Javed, The Prince of WalesMartin Chandler |
Author: Battersby, David
Publisher: Battersby, David
Rating: 3 stars
As a teenager I only got one opportunity a year to watch a County Championship fixture. Despite living in the heart of Lancashire, Old Trafford was a long way from home, as was Aigburth in Liverpool. Southport was closer, but only as the crow flies, so the Red Rose’s annual visit to Stanley Park in Blackpool was the one chance, and I have happy memories of days spent watching cricket at the old seaside ground.
Every now and again I have a look at Wisden to try and remember the games I watched, but I never can. My general impression that I was lucky with the weather is borne out, but none of the matches themselves were very memorable. So I am left with just two clear recollections, both from the 1975 fixture against Leicestershire. First was what I still consider a freak dismissal. Bumble, or David Lloyd as he was more frequently referred to as in those days, won the toss and chose to bat. With Barry Wood the skipper put on 47 before Wood was dismissed and Frank Hayes, a great favourite of mine, made his way to the middle.
I watched Hayes take guard. He was facing that steadiest and most unspectacular of county seamers, Norman McVicker. After having marked his ground Hayes, as some batsmen do, took a little walk before going back to the crease and settling down to face his first delivery. I was at around mid on, and was sorely tempted to shout a warning at Hayes when he stood a couple of feet outside leg stump, but I wasn’t brave enough and in any event surely an England batsman must have known what he was doing? A moment later I rued my cowardice as I saw Hayes shoulder arms to a straight delivery that hit middle stump. Why was he so daft? And why didn’t Bumble alert him to what he had done? Maybe one day I’ll get the opportunity to ask Sky’s finest.
My other memory was bumping into my physics master. Science has never been my forte and as a consequence my relationship with ‘BG’ had some strained moments. That morning however he was in a most equable frame of mind, and despite my best efforts to make out I hadn’t seen him he made a point of coming to sit with me for a few minutes. We had a chat and, in that knowing way teachers do, he cautioned me that you could tell a lot about a person by the state of their scorecard. Mine was already in a bit of a state and ‘BG’, I will never know if the solemnity was mock or genuine, shook his head slowly and screwed up his face in that way that frustrated teachers do.
‘Lads with a messy scrawl on their scorecards have a disorganised mind young Chandler, you mark my words’ he said. I suppose it must have been a dig, albeit a gentle one, before he got up, smiled at me, and in a gesture that plenty of adults used towards teenagers then but seem to rarely nowadays, ruffled my hair with his right hand before wandering off.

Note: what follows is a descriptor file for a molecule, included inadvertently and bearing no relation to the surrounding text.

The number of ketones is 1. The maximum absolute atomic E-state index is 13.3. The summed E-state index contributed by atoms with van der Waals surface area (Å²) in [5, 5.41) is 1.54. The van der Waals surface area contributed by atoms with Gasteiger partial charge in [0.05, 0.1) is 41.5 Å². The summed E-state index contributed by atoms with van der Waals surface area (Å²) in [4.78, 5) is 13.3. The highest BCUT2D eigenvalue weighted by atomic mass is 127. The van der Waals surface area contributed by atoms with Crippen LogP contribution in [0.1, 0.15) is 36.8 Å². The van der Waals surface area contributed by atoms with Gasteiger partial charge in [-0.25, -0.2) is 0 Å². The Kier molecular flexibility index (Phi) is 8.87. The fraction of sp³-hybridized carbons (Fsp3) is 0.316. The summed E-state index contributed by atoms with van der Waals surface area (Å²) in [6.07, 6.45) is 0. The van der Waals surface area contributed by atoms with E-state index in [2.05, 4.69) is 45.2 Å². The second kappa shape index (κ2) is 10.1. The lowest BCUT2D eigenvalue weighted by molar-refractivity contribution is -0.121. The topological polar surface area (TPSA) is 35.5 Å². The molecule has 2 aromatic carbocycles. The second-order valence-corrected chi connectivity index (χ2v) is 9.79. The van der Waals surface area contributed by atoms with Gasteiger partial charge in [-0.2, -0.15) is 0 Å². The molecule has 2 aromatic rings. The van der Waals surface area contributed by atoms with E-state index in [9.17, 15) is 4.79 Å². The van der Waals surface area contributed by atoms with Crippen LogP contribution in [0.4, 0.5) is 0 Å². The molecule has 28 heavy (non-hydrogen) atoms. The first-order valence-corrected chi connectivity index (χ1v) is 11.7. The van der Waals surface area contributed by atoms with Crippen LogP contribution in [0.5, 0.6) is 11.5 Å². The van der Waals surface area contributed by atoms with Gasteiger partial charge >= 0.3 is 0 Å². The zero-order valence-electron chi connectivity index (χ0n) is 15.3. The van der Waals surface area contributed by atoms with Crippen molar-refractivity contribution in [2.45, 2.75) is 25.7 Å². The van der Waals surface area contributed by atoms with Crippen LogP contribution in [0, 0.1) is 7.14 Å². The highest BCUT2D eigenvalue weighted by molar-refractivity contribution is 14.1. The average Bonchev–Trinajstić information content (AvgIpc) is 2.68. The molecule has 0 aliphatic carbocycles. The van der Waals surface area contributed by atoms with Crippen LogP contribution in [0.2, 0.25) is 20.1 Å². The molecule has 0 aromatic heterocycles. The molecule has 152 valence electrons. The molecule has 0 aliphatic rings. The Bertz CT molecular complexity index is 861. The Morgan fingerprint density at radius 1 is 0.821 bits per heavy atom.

Why are we being treated to this self-indulgence I hear you ask. The answer is in part, to use a phrase beloved of my younger son, because ‘that’s the way I roll’, but there is some context as well. Javed, The Prince of Wales, is the story of a visit by author David Battersby to a day’s County cricket in 1981. I may be wrong but I get the impression that such a trip was a bit of a special treat for him too, and he was clearly about the same age that I was in 1975.
The first illustration in the booklet is Battersby’s scorecard. It has been completed neatly, accurately and comprehensively. In my minds eye I can see it passing a ‘BG’ inspection with flying colours. Perhaps more to the point is that Battersby saw some splendid cricket. There was the menace of the ‘Big Bird’ Joel Garner as he gave a severe test to the visiting Glamorgan batsmen. Just after lunch Viv Richards, starring for once with the ball, had a spell of 3-0 to set Glamorgan back on their heels, but above all there was a wonderful innings of 200 not out from Javed Miandad. Shortly before the close Glamorgan declared on 336-9. They had been 105-6 after Richards’ burst.
In the circumstances it is hardly surprising that Battersby’s memories of the day are vivid ones, and this reflective account written 35 years later is a nostalgic and enjoyable reliving of a day at the cricket. The lay out of the booklet might have benefitted from a few minutes attention from a typographer, and the description of Garner’s opening partner Colin Dredge as the Demon of Froome (it should be Frome) jars a little, but the truth is that many more people should turn their minds to producing this sort of writing. Battersbury has self-published the booklet in a signed limited edition of 50 at the bargain price of just £3 inclusive of UK postage. If you are interested drop us an email to email@example.com and we will pass your details on.